The Odd Life of Timothy Green
Misguided combination of emotionally sensitive adult themes and Disney fairytale coating
Disney's The Odd Life of Timothy Green is a film as peculiar as its name suggests. But while certainly ambitious and well-meaning in concept, its execution feels a little too sentimental and contrived to be taken seriously.
The film follows devoted wannabe parents Cindy (Jennifer Garner) and Jim (Joel Edgerton) as they attempt to come to terms with their failure to conceive by writing a wish-list of things they dreamt of having, or enjoying, with their child.
Burying it in the garden, the couple's home is subsequently hit by a rogue storm, which in turn delivers a mud-covered 10-year-old boy to their door named Timothy (CJ Adams), who has leaves growing out of his legs and who immediately addresses them as mum and dad. Barely batting an eyelid, Cindy and Jim accept this 'miracle' and begin introducing him to the community.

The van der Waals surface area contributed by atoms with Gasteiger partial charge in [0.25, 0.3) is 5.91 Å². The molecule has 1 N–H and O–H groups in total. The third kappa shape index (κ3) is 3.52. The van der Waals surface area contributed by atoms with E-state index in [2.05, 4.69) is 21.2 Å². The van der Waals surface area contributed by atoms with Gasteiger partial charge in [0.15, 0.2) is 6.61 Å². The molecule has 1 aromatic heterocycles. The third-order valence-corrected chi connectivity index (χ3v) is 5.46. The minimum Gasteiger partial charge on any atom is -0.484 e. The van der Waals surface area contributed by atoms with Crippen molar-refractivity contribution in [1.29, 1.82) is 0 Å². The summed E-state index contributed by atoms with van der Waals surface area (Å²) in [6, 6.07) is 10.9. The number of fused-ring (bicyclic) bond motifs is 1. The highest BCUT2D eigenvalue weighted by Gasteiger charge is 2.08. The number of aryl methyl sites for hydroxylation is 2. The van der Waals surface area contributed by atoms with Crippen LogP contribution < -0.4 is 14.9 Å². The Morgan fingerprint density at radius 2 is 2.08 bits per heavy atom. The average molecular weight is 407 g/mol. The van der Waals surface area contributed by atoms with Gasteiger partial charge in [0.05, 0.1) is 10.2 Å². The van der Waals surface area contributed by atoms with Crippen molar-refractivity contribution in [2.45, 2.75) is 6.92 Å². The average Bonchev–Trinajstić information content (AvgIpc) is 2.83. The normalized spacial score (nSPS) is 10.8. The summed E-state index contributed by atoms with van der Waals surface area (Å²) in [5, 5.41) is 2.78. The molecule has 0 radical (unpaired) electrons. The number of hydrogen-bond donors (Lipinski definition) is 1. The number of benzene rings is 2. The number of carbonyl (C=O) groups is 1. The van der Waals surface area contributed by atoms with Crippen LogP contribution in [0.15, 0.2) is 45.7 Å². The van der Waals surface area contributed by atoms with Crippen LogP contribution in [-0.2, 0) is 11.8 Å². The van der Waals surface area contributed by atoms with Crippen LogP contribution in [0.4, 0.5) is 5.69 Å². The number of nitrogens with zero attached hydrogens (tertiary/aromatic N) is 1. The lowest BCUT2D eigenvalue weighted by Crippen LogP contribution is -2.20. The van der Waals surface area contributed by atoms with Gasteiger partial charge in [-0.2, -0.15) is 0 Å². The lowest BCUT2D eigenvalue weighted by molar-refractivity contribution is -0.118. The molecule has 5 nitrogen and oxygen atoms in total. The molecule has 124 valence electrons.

Directed and co-written by Peter Hedges (of What's Eating Gilbert Grape fame), The Odd Life of Timothy Green does confront some big ideas concerning the raising of kids (helicopter parenting, emotional disconnection) and has a darkness lurking beneath the surface.
But by wrapping things up in a Disney-style fairytale coating and coming over too sweet the film tends to feel a little misguided, especially when dealing with something as emotionally sensitive as failure to conceive.
It's also difficult to know who it's aimed at, with children and teenagers unlikely to have a proper grasp of or care for the mature themes at play, and adults equally dumb-struck by the strange mix of family-friendly, coming-of-age material and those bigger issues. Odd is exactly the right word for this curious experience.